it was Awlaki’s e-mail correspondence with the American born Abu Talhah al-Amrikee (formerly known as Zachary Chesser) that provided him with the inspiration in April 2010 to post an online message threatening South Park creators Trey Parker and Matt Stone if an episode depicting the Prophet Mohammed was aired. Last month, Amrikee was sentenced to 25 years in prison for his threats to Parker and Stone as well as for his support of the Somali terror organization, al-Shabaab. While no one lost their lives, the threat prompted Comedy Central to not only pull the two-part episode after its initial airing but also pull a nearly decade old episode which also depicted Mohammed.

So let us also not forget that when cartoonist Molly Norris attempted to show solidarity with the South Park creators by organizing “Everybody Draw Mohammed Day,” it was Awlaki himself who called for Norris to be killed. The FBI advised Norris to change her name, give up her livelihood and go into hiding, which she did last September.

As this very well done article clearly shows, American Awlaki, now in Yemen, has the ability to wreak havoc via the Internet, influencing young Muslims here in the United States to carry out attacks against their countrymen. This is certainly an excellent place for King’s hearings to do some digging. Read all of Goldstein here:

Politically correct delusions.

Ruth Marcus of the Washington Post calls a lot of the anger over King’s hearings politically correct delusions. It sounds like Marcus is a rational liberal instead of a suicidal one. This is from her column appearing at realclearpolitics.

To ignore the religious nature of the terrorist threat is to succumb to politically correct delusion. To ignore the homegrown religious nature of the terrorist threat is to succumb even further.

As Homeland Security Secretary Janet Napolitano testified last month before the House Committee on Homeland Security, “One of the most striking elements of today’s threat picture is that plots to attack America increasingly involve American residents and citizens.”

Napolitano wasn’t referring to right-wing militias or lone-wolf crazies. She was talking about “terrorist groups inspired by al-Qaeda ideology.” And, she pointed out, “This threat of homegrown violent extremism fundamentally changes who is most often in the best position to spot terrorist activity, investigate and respond.”

Or consider Holder himself, who told ABC’s Pierre Thomas last December that he is kept up at night worrying about homegrown terrorists. “The threat has changed from simply worrying about foreigners coming here, to worrying about people in the United States, American citizens — raised here, born here, and who, for whatever reason, have decided that they are going to become radicalized and take up arms against the nation in which they were born,” Holder said.

It is hard to imagine a stronger case for the topic of King’s hearings before the Homeland Security Committee.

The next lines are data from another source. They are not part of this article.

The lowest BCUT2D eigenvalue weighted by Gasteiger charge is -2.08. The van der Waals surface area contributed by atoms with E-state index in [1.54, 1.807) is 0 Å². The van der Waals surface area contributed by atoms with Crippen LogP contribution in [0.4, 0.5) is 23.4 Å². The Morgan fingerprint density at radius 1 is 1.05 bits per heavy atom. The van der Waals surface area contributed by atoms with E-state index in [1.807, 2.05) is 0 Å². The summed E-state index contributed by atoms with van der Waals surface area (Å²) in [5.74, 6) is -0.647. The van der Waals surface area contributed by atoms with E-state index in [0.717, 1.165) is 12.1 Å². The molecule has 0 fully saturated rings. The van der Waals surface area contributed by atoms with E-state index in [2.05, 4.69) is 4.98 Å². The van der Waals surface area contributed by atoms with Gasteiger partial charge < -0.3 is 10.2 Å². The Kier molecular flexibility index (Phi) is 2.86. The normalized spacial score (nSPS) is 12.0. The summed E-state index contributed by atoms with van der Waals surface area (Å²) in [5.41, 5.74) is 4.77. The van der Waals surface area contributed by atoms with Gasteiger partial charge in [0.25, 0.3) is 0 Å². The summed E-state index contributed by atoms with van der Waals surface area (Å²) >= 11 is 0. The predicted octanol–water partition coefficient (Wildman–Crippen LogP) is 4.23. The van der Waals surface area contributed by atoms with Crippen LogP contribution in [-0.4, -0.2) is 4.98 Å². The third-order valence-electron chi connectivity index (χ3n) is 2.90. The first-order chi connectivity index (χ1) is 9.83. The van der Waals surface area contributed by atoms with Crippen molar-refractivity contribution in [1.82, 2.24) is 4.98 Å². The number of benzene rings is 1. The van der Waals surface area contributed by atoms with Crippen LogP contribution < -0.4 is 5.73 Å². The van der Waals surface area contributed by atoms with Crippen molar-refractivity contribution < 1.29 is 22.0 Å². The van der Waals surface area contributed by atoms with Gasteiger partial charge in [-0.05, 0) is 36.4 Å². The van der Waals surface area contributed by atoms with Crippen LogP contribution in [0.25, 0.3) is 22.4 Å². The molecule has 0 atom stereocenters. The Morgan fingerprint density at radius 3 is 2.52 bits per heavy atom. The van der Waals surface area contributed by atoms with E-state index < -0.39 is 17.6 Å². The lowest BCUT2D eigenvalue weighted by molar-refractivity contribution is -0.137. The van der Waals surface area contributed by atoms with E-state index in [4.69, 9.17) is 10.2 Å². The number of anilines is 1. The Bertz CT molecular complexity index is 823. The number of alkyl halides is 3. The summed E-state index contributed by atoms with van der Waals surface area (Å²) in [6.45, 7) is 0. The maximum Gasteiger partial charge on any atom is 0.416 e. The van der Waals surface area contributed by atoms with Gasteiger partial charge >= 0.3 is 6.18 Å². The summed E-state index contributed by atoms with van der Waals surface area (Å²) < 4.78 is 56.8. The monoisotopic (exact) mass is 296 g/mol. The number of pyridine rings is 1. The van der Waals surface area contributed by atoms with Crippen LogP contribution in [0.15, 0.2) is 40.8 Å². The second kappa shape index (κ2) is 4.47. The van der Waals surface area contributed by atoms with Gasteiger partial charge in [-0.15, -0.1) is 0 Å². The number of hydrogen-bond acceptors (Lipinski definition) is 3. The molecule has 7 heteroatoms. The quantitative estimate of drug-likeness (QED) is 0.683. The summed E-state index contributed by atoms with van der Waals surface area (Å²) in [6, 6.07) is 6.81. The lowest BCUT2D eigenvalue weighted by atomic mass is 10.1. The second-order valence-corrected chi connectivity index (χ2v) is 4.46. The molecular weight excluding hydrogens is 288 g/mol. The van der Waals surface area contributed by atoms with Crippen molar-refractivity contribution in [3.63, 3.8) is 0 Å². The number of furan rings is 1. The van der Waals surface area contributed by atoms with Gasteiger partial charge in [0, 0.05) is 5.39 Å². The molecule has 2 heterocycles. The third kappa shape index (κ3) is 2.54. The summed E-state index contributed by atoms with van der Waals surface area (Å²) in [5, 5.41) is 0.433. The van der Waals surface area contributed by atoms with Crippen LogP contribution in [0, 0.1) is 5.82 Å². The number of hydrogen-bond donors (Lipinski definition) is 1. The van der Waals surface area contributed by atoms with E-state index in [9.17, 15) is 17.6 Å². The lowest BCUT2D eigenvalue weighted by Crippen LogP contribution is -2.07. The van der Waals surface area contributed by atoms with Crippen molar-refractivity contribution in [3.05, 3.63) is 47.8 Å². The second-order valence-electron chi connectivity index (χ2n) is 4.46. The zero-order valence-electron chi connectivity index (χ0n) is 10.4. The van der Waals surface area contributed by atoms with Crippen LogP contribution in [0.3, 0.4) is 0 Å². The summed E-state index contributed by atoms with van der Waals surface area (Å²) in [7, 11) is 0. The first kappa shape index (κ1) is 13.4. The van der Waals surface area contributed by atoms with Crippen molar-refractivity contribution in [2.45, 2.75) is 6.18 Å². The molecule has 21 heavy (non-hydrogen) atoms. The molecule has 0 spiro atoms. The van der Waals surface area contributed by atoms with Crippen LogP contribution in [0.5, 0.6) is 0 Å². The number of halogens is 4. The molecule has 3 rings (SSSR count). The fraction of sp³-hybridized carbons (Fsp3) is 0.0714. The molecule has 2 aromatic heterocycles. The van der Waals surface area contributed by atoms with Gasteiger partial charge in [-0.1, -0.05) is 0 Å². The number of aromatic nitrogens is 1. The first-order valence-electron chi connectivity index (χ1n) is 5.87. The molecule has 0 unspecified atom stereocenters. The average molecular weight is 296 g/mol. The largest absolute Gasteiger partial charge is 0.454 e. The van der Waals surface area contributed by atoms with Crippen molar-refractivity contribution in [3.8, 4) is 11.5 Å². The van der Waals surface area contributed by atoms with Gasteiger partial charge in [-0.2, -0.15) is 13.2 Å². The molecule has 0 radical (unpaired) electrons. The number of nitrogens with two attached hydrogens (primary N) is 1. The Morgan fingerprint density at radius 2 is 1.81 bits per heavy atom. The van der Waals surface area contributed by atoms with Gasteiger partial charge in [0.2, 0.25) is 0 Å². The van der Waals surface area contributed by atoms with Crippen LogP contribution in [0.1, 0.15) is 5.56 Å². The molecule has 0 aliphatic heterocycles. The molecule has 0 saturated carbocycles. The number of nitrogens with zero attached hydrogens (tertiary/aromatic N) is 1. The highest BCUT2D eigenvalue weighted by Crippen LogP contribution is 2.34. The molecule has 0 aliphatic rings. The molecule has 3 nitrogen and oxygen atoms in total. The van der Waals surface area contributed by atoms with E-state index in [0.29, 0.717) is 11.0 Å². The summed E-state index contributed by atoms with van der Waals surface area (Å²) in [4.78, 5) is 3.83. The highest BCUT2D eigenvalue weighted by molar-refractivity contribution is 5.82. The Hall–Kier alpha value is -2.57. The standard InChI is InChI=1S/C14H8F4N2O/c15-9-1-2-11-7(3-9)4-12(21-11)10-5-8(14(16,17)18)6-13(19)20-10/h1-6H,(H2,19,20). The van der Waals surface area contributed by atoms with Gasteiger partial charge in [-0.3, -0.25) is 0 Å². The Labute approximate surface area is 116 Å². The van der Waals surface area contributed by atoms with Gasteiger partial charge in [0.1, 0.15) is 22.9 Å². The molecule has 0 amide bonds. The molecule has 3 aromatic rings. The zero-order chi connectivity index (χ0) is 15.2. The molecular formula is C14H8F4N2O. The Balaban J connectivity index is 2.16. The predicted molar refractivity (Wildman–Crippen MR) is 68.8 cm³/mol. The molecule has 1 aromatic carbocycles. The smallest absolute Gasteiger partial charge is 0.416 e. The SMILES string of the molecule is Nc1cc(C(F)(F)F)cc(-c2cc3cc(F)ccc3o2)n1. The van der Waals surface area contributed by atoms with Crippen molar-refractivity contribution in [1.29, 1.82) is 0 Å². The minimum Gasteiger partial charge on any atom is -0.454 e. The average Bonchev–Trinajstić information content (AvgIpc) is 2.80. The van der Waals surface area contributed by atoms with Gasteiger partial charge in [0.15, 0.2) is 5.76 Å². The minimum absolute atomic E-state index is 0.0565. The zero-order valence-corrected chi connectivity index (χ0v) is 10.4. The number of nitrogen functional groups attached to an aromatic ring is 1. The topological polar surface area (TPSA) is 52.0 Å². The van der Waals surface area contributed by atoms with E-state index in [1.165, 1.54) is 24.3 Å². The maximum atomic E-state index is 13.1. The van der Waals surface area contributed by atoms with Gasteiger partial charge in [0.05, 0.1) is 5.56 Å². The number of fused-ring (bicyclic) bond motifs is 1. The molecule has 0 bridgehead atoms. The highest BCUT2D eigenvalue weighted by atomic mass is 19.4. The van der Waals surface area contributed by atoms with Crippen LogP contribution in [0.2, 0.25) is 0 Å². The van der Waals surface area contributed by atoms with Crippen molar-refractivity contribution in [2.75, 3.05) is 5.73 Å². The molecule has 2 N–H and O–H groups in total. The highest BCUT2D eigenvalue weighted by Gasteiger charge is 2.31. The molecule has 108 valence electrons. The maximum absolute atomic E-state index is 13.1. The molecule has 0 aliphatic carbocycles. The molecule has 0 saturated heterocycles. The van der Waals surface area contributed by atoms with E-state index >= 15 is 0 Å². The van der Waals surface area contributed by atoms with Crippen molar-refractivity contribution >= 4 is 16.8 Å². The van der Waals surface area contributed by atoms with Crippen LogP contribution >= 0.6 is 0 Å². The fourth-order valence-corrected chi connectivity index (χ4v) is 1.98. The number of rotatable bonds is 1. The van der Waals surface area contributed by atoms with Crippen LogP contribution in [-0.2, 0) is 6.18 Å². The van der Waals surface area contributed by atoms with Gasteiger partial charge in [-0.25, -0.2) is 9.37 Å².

To listen to King’s critics, you would think he was urging modern-day internment camps for Muslim Americans. In a letter to King Monday, more than 50 progressive groups slammed him for “singling out a particular community for examination in what appears to be little more than a political show-trial.”

King hearings are overdue.

Finally, as the editors of National Review Online state very clearly, it’s about time Congress took an active role in investigating what is going on inside the country. The threats are real, and who better than a New York City congressman to look into the threats that are clearly aimed at his city more than anywhere else.

The Department of Homeland Security was created in direct response to an act of Islamic terror, an act perpetrated by radical Muslims who lived and worked, planned and plotted inside the United States. Post-9/11, the threat of homegrown jihad is as great or greater. Just yesterday, Jamie Paulin-Ramirez, a Colorado mother who had converted to Islam, married a suspected Algerian terrorist, and moved with him to Ireland to plot attacks in Europe, pleaded guilty to a terrorism charge. She had previously been in contact with Colleen LaRose — aka Jihad Jane — a Pennsylvania woman who herself pleaded guilty to conspiracy to commit murder in the name of Islam. As we write, Nidal Hasan, a U.S. Army major of Palestinian descent, who was radicalized in the same Virginia mosque that nourished a number of the 9/11 hijackers and their American-born spiritual leader, Anwar al-Awlaki, sits in jail for the religiously motivated slaughter of 13 at Ft. Hood. He joins Faisal Shahzad, a naturalized U.S. citizen, who will spend the rest of his life in prison after a botched attempt to blow up Times Square for the favor of Allah. Then there are Bryant Neal Vinas, Sharif Mobley, John Walker Lindh, and “the D.C. Five,” all American-born converts to radical Islam arrested in the course of waging jihad against the United States.

These aren’t mere anecdotes. They are constitutive of the brute fact that homegrown terror is an overwhelmingly Islamic phenomenon. And yet a search of the Homeland Security hearings in the 111th yields not one mention of Islamism or jihad. So the cries of religious persecution from groups like CAIR and their allies on the left badly miss the point: It isn’t that we have cast a discriminatory eye toward Islam, but that excessive concern with the pieties of multicultural relativism has prevented us from being sufficiently critical of Islamism. A problem cannot be dealt with that is not first faced foursquarely, and, to appropriate a phrase, we have for too long been a nation of cowards when it comes to addressing jihadist radicalism between our shores. Representative King’s hearings make an honest first effort to do that.

Among the witnesses expected to appear at the hearing is Dr. M. Zuhdi Jasser, head of the American-Islamic Forum for Democracy, whom we expect to provide an overview of the threat of not only violent but also cultural jihad being waged by Islamists inside the United States. Witnesses Melvin Bledsoe and Abdirizak Bihi will share their firsthand knowledge of this threat. Bihi’s nephew, Burhan Hassan, was radicalized in a Minneapolis mosque and in 2008, at the age of 17, disappeared to Somalia, where he died, apparently fighting for the Islamist group al-Shaheeb. Mr. Bledsoe’s son, Carlos, converted to Islam in college after traveling to Yemen and went by the name Abdul Hakim Mujahid Muhammad when he shot two army recruiters in Little Rock in 2009, killing one. We expect both men’s testimony to be both heart-rending and sobering.

This is a serious American problem that deserves more than politically correct obstruction. Shall we be like we were before 9/11 and close our eyes to the danger that surrounds us or should we look it squarely in the face and attempt to protect ourselves, not only by doing things behind the scenes, but actively discussing it so that more of our youth will not be influenced to attack their own country. Read it all here: